Round Up Week of March 3

The Producer’s picks for this week’s news relevant to the photography, art, design and production industries:

1) The Greatest Advice for Creatives I've Ever Heard (Ira Glass on the Creative Process) 

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Where once information and advice was sparse, it's now abundant. With that come sits own problems in identifying that which is worth retaining, and that which is worth discarding. This is the greatest advice for up-and-coming creatives I've ever heard.

Some years back, when I had finished my MRes and decided against a PhD, I had to either proverbially defecate or get off the latrine when it came to a career in photography. I had earned a little money from it — albeit not a lot — and flirted with the idea of going out on my own and trying to make a career doing what I loved. I was faced with one of the most unhelpful false dichotomies I've encountered. On the one hand (and these hands were no where near equal, this hand was gargantuan and the other was like a tiny claw) I was told that photographers don't make any money. That there are far too many as it is, and the work is underpaid and rare. That everyone is a photographer these days and so professional photography will die out.


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2) Inspiration: 20 of Our Favorite Women Photographers for 2019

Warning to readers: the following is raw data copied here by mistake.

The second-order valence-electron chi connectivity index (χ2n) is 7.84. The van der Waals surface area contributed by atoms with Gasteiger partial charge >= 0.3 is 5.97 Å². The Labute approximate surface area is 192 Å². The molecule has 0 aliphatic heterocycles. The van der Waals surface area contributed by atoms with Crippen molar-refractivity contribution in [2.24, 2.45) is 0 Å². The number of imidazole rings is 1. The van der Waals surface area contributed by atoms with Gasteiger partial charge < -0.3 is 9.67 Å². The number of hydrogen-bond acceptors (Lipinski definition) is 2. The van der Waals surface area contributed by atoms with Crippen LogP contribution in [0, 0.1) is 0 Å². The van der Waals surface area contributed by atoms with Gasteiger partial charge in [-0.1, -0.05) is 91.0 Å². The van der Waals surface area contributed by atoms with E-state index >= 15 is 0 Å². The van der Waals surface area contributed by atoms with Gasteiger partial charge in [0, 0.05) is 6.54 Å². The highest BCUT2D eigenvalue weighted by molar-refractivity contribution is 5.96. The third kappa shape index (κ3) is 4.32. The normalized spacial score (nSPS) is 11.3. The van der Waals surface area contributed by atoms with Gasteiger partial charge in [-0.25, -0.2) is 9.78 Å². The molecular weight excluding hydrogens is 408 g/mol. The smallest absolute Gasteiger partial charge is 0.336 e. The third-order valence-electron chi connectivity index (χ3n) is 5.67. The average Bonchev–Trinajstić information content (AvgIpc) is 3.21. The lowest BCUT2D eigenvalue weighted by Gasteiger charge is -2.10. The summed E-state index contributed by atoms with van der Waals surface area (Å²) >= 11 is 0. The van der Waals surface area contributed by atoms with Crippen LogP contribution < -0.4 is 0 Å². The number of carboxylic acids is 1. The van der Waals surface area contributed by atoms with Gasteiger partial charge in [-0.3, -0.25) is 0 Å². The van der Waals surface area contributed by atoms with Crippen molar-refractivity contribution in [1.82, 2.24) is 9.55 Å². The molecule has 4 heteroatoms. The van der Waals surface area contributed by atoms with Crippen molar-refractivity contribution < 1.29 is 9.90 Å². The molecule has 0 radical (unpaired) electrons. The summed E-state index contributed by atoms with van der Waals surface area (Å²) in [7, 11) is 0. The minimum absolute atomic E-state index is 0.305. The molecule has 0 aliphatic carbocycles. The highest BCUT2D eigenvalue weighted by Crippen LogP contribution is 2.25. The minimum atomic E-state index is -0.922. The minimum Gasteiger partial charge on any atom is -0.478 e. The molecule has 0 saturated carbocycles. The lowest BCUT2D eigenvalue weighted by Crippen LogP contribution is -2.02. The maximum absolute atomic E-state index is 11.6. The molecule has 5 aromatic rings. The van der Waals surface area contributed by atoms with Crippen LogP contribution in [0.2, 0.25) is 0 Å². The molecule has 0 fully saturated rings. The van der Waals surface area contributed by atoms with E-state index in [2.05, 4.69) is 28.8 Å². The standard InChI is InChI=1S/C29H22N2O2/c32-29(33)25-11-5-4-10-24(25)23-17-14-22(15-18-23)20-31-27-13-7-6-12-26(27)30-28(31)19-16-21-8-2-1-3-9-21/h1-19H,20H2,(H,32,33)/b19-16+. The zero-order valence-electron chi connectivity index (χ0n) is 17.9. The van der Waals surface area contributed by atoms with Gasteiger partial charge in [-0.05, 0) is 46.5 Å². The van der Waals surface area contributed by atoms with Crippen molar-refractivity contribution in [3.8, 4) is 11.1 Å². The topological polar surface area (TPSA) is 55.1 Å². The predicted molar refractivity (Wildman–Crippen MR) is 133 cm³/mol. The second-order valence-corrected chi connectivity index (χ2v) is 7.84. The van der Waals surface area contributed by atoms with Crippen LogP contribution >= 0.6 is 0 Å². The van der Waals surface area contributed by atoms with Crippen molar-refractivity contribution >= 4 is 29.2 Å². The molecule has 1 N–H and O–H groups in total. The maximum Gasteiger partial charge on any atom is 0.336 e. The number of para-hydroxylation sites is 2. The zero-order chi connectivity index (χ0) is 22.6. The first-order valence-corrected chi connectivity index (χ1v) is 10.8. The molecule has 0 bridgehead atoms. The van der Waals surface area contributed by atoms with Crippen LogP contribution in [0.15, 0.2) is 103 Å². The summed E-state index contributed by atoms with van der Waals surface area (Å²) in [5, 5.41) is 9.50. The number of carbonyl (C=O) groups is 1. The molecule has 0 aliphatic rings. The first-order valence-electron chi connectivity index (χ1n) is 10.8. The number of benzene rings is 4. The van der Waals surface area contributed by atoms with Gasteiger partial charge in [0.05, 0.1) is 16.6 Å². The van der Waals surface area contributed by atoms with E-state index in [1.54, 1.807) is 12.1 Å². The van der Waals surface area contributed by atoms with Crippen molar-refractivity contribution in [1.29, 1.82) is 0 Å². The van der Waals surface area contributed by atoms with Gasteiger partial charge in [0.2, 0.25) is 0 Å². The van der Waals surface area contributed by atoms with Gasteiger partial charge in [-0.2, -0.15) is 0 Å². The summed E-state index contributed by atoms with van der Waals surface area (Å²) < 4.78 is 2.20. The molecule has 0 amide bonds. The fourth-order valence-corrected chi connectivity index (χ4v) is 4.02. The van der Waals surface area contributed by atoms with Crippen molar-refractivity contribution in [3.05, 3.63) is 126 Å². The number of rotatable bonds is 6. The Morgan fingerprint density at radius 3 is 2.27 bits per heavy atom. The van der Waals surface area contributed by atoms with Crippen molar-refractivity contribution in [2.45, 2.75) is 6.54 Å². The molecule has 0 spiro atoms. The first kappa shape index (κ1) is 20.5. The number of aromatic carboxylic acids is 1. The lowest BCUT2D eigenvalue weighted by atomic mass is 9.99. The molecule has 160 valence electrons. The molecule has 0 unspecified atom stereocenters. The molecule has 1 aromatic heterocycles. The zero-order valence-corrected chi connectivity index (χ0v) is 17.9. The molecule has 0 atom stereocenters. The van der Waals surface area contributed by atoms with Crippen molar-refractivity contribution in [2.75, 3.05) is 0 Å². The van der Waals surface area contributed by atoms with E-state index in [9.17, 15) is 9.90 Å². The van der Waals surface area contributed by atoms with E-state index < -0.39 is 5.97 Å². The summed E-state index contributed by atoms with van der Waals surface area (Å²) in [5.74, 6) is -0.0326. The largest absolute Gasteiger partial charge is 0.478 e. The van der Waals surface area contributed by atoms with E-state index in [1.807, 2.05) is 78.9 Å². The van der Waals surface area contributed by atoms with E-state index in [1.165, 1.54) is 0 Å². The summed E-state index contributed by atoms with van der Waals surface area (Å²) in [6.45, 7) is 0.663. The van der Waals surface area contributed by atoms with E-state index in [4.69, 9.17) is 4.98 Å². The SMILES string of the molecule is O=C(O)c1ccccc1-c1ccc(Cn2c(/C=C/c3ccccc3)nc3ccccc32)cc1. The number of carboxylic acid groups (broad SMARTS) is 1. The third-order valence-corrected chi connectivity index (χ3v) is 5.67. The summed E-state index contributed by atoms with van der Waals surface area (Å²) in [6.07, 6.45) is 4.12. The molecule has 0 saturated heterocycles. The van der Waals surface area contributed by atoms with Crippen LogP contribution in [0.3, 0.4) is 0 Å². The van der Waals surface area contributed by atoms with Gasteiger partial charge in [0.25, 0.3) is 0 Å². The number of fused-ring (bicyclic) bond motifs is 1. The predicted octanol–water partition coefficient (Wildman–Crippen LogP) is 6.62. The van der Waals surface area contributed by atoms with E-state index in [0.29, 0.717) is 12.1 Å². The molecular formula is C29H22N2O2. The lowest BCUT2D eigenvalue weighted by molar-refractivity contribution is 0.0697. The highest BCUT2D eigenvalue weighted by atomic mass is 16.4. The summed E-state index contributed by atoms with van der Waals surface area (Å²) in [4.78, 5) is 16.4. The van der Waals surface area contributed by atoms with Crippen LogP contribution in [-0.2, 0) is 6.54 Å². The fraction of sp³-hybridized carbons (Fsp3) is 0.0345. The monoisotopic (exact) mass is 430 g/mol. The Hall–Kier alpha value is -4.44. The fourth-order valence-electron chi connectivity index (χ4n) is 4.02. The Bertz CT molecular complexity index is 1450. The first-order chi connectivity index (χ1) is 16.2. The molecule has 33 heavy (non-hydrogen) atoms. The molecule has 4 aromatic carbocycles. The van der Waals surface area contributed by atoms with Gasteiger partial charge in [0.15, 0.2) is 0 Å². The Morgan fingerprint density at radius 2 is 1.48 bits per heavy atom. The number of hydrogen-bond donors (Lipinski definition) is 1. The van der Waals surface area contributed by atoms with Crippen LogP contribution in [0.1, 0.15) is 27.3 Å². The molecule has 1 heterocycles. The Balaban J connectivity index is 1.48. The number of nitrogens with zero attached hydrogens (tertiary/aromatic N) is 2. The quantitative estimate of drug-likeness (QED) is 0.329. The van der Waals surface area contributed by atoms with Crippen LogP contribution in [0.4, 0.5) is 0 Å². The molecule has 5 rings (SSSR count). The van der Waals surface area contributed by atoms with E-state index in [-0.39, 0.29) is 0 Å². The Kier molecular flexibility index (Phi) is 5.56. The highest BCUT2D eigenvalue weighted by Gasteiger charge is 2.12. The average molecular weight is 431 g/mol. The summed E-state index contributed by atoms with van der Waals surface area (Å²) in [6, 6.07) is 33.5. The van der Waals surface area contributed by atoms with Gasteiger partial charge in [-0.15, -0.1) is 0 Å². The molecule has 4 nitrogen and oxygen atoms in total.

“Just 20” we thought to ourselves when putting this list of women photographers together. “It’s going to be so hard to not go over that number!.” That’s because we know that the amount of female talent in our industry is almost endless. But we also know our readers have to find the time to eat and sleep too! So, with that in mind, we wanted to make a piece that focused on the best of the best – in our humble (and experienced) opinion. With Women’s History Month being

All the photographers in this article have been featured on The Phoblographer before, hence why we’re extremely confident in their creative capabilities. You’re also encouraged to check out each of their individual features too.

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3) Style as Women's Freedom: The Photographs of Ulrike Ottinger

“Go—Never Back,” 1979, from the film “Ticket of No Return.”

“Go—Never Back,” 1979, from the film “Ticket of No Return.”